Anglican Presidential Candidate John Kasich Reveals He Recently Attended ‘Gay Wedding’

kasichWASHINGTON — Presidential candidate John Kasich revealed during Thursday’s Republican national debate that he recently attended the “gay wedding” of his friend, citing “strong faith” and “God’s unconditional love” as factors in doing so.

Kasich, 63 and an Anglican, was asked by Fox’s Megyn Kelly, who served as one of the event’s moderators, what he would do if one of his children came out as a homosexual since he personally opposes same-sex nuptials.

“On the subject of gay marriage and religious liberty: Governor Kasich, if you had a son or daughter who was gay or lesbian, how would you explain to them your opposition to same-sex marriage?” she asked.

“Look, I’m an old-fashioned person here and I happen to believe in traditional marriage,” Kasich replied. “But I’ve also said that the court has ruled … and I said we’ll accept it.”

He then noted that although he has personal beliefs about marriage, he still attended the ceremony of a homosexual friend.

“[G]uess what? I just went to a wedding of a friend of mine who happens to be gay,” Kasich explained. “Because somebody doesn’t think the way I do doesn’t mean that I can’t care about them or I can’t love them.”

The Ohio governor then said that “strong faith” requires doing so.

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“So if one of my daughters happened to be that, of course I would love them and I would accept them. Because you know what? That’s what we’re taught when we have strong faith,” he stated.

Kasich then asserted that the issue of same-sex “marriage” is divisive.

“Issues like that are planted to divide us,” he said. “I think the simple fact of the matter is—and this is where I would agree with Jeb, and I’ve been saying it all along—we need to give everybody a chance, treat everybody with respect, and let them share in this great in this great American dream that we have, Megyn.”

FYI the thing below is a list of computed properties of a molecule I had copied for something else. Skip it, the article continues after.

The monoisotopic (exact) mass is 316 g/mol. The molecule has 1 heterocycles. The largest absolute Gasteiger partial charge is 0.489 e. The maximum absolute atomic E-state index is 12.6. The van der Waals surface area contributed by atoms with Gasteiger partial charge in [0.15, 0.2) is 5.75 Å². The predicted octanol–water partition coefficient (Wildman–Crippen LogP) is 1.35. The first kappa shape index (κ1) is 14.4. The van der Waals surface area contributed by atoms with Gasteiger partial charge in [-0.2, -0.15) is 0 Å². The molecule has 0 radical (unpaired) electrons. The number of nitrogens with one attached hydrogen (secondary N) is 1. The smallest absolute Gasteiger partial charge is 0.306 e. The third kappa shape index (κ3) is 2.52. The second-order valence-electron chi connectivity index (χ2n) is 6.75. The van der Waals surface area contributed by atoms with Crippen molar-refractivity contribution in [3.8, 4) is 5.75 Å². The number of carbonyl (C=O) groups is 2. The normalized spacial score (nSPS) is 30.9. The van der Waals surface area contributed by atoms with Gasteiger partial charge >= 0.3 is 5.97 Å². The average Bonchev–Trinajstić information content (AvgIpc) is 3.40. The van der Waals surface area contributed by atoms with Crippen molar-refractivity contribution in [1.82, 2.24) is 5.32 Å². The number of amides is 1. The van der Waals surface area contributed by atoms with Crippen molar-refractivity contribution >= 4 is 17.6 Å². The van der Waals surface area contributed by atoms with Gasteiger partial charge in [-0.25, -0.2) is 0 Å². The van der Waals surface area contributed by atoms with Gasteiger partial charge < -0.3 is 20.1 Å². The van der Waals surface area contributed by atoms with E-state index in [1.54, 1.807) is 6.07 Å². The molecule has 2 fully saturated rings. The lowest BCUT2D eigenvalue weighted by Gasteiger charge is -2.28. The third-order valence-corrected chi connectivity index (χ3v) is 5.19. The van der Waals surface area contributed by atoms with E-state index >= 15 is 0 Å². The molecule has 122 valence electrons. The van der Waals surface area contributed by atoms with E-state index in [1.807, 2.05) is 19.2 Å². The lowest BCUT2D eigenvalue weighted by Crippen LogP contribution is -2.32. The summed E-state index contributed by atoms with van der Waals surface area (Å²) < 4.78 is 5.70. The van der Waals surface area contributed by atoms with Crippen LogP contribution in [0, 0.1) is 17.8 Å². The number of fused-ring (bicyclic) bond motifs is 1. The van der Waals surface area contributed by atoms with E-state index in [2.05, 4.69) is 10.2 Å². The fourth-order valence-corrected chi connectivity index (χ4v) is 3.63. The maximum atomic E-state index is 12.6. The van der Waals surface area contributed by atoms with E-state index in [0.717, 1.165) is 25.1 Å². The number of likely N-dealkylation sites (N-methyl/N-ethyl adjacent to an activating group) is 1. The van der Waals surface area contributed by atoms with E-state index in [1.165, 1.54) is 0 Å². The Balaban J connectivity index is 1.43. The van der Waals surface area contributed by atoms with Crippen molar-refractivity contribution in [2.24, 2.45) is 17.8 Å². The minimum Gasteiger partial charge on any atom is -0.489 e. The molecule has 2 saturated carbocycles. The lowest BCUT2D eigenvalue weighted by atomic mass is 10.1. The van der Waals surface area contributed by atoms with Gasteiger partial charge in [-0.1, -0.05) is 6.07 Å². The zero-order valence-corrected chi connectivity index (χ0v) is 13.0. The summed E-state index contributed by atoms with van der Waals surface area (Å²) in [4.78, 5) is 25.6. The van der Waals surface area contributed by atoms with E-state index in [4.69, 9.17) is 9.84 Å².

“So, look, I’m going to love my daughters. I’m going to love them no matter what they do,” Kasich continued. “Because you know what? God lives me unconditional love. I’m going to give it to my family, and my friends, and the people around me.”

As previously reported, in April, Republican presidential candidate Marco Rubio said that he would likewise attend a same-sex ceremony even though he has personal beliefs that homosexual behavior is sinful.

“If it’s somebody in my life that I care for, of course I would,” he told Fusion’s Jorge Ramos. “I’m not going to hurt them simply because I disagree with a choice they’ve made or because I disagree with a decision they’ve made, or whatever it may be.”

But others believe that if followers of Christ really love their friends and family, they would not attend the ceremony as it would appear as a gesture of affirmation of their sin, which separates them from God.

“[B]y attending a same-sex wedding, I tacitly endorse this particular union and also endorse the notion that two women (or men) actually can get married,” writes Lisa Severine Nolland for Christianity Today. “I cannot in good conscience go, because I cannot endorse same-sex marriage.”

“I cannot in good conscience attend a same-sex wedding precisely because I love my gay friends and want their best,” she continued. “I believe all sin damages. My sin damages me as their sin damages them. How can I celebrate what I believe harms them? I would respect their friendship, but would pray they realize that marriage is not what they are after or what they actually want.”

Peter Ould, a former homosexual who now serves as a minister for the Church of England, has made similar comments.

“Marriage is a God-given ordinance that speaks to more than just the love between two people. Biblical teaching on marriage shows us that the union of a man and woman is the icon of the union of Christ and His Church,” he said. “The Book of Revelation envisions the great wedding feast at the end of time, the union of the Bridegroom and his bride.”

“So doing marriage incorrectly is an act of idolatry. It’s a rejection of both the ordinance God has given and the meaning of that ordinance,” Ould continued. “Since the gender of the participants in marriage is important, mixing those sexes up destroys the point marriage was meant to represent. How can a Christian be involved in such a thing?”

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